Religion in New Feminist Protest: the Case of Pussy Riot


Virgin Mary, Mother of God become a feminist

Become a feminist, become a feminist

(Punk Prayer, )

Pussy RiotReligion is complicated territory for women. Theological beliefs of every kind routinely distinguish them from men, rarely to their emotional, physical, economic, or spiritual advantage. And yet that is never the only story. Humanity’s diverse stories of its relations with the divine sometimes promise consolation, identity, and even power to their devotees. The meaning of religion’s promise for women and girls, whether in Buddhism, Islam, Judaism, or Christianity, to name only the more prominent faiths, was much debated by 19th century feminists (see Stanton for example) and controversy continues into the 21st century (see Dayes and Tohidi).

Religion, either as opiate or inspiration, has similarly engaged nationalists of many persuasions. In particular, conservatives everywhere have regularly used religion to shore up male power. That recurring patriarchal constellation has alarmed feminists from the 19th century to the present.

In summer 2011 a group of Russian young women formed the Moscow-based feminist punk rock collective, Pussy Riot.  Its very name (in English) rehabilitated a common demeaning reference to women (much like some American rappers had attempted to reclaim ‘N…’ and some young feminists ‘slut’) and associated it firmly with dissent. In December 2011, they staged a protest in defence of political prisoners in Moscow’s Detention Centre No. 1.  In early 2012, they came to global attention when they performed guerrilla theatre at Moscow’s Cathedral of Christ the Saviour. The subsequent short video (a strategy they had employed for some time in mobilizing anti-regime protest) centred on the parody, “Punk Prayer”, which appealed to the Virgin Mary to intercede against Russian patriarchy as embodied in Patriarch Kirill II of the Orthodox Church and Prime Minister Vladimir Putin.  In the context of increasing official crackdown against free speech, their condemnation of church and state was courageous.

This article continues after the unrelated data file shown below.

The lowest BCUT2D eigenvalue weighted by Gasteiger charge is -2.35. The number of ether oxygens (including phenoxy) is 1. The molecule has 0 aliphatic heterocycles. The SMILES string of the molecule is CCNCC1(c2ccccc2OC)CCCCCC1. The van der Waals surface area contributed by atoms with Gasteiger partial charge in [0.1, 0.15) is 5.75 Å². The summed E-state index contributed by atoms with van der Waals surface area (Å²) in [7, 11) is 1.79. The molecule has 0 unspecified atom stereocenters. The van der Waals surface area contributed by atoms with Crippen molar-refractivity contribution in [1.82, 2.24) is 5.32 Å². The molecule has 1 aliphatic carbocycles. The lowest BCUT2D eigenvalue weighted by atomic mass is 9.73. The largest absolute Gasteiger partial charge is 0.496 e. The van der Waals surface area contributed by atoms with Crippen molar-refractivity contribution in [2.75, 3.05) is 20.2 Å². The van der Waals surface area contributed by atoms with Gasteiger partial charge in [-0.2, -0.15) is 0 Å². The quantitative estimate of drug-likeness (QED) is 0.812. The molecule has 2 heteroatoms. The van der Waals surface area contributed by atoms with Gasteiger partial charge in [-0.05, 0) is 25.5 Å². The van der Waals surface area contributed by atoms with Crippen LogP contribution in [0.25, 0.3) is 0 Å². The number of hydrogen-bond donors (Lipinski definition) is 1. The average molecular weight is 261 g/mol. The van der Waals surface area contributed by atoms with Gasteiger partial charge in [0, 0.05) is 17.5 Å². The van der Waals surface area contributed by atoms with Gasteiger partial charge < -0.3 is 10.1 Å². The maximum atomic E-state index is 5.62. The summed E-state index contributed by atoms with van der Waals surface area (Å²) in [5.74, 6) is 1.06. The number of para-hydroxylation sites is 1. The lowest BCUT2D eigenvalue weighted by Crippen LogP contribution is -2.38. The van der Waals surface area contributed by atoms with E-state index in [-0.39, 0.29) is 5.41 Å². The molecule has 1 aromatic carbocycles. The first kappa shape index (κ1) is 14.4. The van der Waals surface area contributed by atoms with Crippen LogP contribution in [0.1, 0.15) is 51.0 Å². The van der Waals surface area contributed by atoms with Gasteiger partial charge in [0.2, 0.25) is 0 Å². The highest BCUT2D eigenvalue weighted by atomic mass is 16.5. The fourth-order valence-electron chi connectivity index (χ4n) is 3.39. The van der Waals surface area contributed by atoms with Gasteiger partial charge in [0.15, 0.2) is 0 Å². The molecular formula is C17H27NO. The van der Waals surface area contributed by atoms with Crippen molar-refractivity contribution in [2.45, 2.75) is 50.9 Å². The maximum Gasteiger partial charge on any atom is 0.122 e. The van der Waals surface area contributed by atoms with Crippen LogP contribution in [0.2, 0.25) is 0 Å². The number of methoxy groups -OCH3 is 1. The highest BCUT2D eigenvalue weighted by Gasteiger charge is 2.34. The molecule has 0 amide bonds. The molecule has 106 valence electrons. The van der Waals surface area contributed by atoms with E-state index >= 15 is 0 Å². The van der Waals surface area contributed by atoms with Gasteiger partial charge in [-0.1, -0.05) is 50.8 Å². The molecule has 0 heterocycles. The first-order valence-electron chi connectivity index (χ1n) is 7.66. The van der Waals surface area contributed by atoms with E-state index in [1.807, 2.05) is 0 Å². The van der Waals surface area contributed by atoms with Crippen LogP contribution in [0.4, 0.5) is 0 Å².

Pussy Riot’s daring was all the greater because their cathedral performance invoked memories of a state church earlier siding with a corrupt and brutal Tsarist regime, an alliance toppled during the Bolshevik Revolution of 1917. In fact, since the fall of the Soviet Union, the Russian Orthodox Church with its opposition to birth control and abortion has emerged once again as a partner of reactionary governments threatening “to subordinate women’s citizenship rights to the aims of national state-building” (Marsh 82).

By challenging authority within the confines of Christ the Saviour, Pussy Riot explicitly linked and condemned both religious and political authority.  Not unexpectedly, they were quickly punished. In July 2012, Maria Alyokhina, Nadezhda Tolokonnikova, and Yekaterina Samutsevich went on trial for ‘hooliganism’.  While the term suggested a minor offence, all were condemned to penal colonies. While Samutsevich was later placed on probation, Alyokhina and Tolokonnikova remain in prison as of July 2013. Despite brutal treatment, they appear unrepentant.